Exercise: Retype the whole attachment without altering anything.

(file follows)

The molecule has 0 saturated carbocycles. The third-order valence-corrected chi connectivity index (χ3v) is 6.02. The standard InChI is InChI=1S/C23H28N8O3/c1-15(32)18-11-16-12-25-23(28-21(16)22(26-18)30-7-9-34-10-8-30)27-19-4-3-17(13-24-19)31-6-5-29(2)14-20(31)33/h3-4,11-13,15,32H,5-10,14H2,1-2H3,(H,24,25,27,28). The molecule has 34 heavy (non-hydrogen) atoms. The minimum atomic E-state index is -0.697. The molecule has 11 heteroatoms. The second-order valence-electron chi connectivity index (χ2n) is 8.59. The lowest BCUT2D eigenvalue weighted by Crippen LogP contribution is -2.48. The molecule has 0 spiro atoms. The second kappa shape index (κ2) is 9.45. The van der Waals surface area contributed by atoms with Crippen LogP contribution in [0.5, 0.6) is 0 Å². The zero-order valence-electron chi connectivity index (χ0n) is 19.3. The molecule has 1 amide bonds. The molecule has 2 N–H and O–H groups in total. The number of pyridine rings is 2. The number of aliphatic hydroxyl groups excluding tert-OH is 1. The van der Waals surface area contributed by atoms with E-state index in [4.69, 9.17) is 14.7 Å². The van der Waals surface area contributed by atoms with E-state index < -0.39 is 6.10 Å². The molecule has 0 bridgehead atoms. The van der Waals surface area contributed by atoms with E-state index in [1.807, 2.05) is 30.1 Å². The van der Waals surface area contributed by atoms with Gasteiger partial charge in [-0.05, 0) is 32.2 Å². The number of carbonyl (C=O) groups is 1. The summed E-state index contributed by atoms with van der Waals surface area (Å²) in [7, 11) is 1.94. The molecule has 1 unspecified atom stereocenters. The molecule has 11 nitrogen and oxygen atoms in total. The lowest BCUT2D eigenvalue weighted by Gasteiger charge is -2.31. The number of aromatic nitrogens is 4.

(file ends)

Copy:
The molecule has 0 saturated carbocycles. The third-order valence-corrected chi connectivity index (χ3v) is 6.02. The standard InChI is InChI=1S/C23H28N8O3/c1-15(32)18-11-16-12-25-23(28-21(16)22(26-18)30-7-9-34-10-8-30)27-19-4-3-17(13-24-19)31-6-5-29(2)14-20(31)33/h3-4,11-13,15,32H,5-10,14H2,1-2H3,(H,24,25,27,28). The molecule has 34 heavy (non-hydrogen) atoms. The minimum atomic E-state index is -0.697. The molecule has 11 heteroatoms. The second-order valence-electron chi connectivity index (χ2n) is 8.59. The lowest BCUT2D eigenvalue weighted by Crippen LogP contribution is -2.48. The molecule has 0 spiro atoms. The second kappa shape index (κ2) is 9.45. The van der Waals surface area contributed by atoms with Crippen LogP contribution in [0.5, 0.6) is 0 Å². The zero-order valence-electron chi connectivity index (χ0n) is 19.3. The molecule has 1 amide bonds. The molecule has 2 N–H and O–H groups in total. The number of pyridine rings is 2. The number of aliphatic hydroxyl groups excluding tert-OH is 1. The van der Waals surface area contributed by atoms with E-state index in [4.69, 9.17) is 14.7 Å². The van der Waals surface area contributed by atoms with E-state index < -0.39 is 6.10 Å². The molecule has 0 bridgehead atoms. The van der Waals surface area contributed by atoms with E-state index in [1.807, 2.05) is 30.1 Å². The van der Waals surface area contributed by atoms with Gasteiger partial charge in [-0.05, 0) is 32.2 Å². The number of carbonyl (C=O) groups is 1. The summed E-state index contributed by atoms with van der Waals surface area (Å²) in [7, 11) is 1.94. The molecule has 1 unspecified atom stereocenters. The molecule has 11 nitrogen and oxygen atoms in total. The lowest BCUT2D eigenvalue weighted by Gasteiger charge is -2.31. The number of aromatic nitrogens is 4.